The Sukhoi Su-7 was the product of Soviet engineer, Pavel Sukhoi’s dream of building an ultimate-fighter bomber. What’s amazing though is that its service life extended far beyond Soviet territory.
The production of Su-7 was built in the spring of 1958. However, the aircraft faced several issues that needed to be resolved before entering operational service.
Regardless, the production persisted, leading to the development of the base Su-7 fighter in 1959.
The production Su-7 entered service in 1961, poised to become a symbol of Soviet Aviation strength during the Cold War.
Promise and Pitfalls
Pilots valued the plane’s docile flight characteristics, user-friendly controls, and impressive speed even at low altitudes. Despite its merits, there are also some drawbacks.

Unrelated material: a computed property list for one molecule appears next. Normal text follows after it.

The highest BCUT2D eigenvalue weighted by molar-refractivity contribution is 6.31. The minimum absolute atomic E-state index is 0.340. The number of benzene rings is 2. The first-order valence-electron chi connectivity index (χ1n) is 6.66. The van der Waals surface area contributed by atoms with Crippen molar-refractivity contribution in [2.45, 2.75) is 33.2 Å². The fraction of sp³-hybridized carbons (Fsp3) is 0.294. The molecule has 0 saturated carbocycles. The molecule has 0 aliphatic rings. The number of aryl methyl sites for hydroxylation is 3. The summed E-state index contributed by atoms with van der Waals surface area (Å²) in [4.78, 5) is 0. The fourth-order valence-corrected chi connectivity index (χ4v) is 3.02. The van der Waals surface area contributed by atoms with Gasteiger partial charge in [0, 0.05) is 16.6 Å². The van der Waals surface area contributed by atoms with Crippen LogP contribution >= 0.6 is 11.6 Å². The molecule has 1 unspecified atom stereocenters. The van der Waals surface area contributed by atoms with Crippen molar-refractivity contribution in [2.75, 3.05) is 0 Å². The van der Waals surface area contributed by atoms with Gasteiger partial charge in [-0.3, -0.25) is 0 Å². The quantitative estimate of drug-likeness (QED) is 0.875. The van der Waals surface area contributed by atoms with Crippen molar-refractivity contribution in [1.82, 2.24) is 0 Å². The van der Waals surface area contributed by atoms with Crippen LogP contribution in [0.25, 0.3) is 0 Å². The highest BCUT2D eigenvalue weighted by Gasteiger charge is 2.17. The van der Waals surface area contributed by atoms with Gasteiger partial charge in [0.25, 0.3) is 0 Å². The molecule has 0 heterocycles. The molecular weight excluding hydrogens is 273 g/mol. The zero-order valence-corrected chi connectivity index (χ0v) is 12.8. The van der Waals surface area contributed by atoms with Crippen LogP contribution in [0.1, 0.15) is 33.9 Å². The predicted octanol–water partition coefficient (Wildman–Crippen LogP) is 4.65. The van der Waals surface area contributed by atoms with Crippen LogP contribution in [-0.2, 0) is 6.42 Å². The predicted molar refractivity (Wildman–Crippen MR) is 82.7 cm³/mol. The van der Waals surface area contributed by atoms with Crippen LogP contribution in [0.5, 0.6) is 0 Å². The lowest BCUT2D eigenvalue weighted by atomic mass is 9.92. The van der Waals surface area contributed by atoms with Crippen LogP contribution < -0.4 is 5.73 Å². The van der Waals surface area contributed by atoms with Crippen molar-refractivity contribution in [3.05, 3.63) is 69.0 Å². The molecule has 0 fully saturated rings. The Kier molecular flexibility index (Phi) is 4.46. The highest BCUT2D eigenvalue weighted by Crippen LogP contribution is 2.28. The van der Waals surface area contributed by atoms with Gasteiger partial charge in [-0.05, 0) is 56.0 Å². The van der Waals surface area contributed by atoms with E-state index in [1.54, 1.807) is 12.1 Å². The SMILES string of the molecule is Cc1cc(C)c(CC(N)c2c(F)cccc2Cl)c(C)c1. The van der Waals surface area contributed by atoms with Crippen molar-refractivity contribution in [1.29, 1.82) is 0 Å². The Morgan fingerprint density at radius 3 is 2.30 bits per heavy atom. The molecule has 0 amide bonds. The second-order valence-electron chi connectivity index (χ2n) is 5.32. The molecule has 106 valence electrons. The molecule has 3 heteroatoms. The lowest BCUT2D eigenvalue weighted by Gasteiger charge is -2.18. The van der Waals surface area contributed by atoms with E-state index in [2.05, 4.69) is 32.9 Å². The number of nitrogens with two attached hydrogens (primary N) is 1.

For instance, long take-off runs, and high landing speed challenge pilots that risk stalling and crashing short at the runway. Moreover, poor cockpit visibility and lack of an instrument landing system exacerbated these issues. However, its most significant issue was the Al7 engine’s fuel consumption which severely limited the Su-7’s range and payload capacity.
Never Seeing Combat
Still, despite the Su-7 and its variants being the main Soviet ground attack aircraft of the 1960s, it never saw combat in the Soviet Union service.
On the flip side, foreign buyers, mostly from the Middle East welcomed planes with open arms and breathed new life into the fitter model. 691 planes in total, including trainers, found their way to countries like Egypt, India, Iraq, Afghanistan, and North Korea.
The plane remained in Soviet service until 1986, replaced eventually by the more advanced Su-17.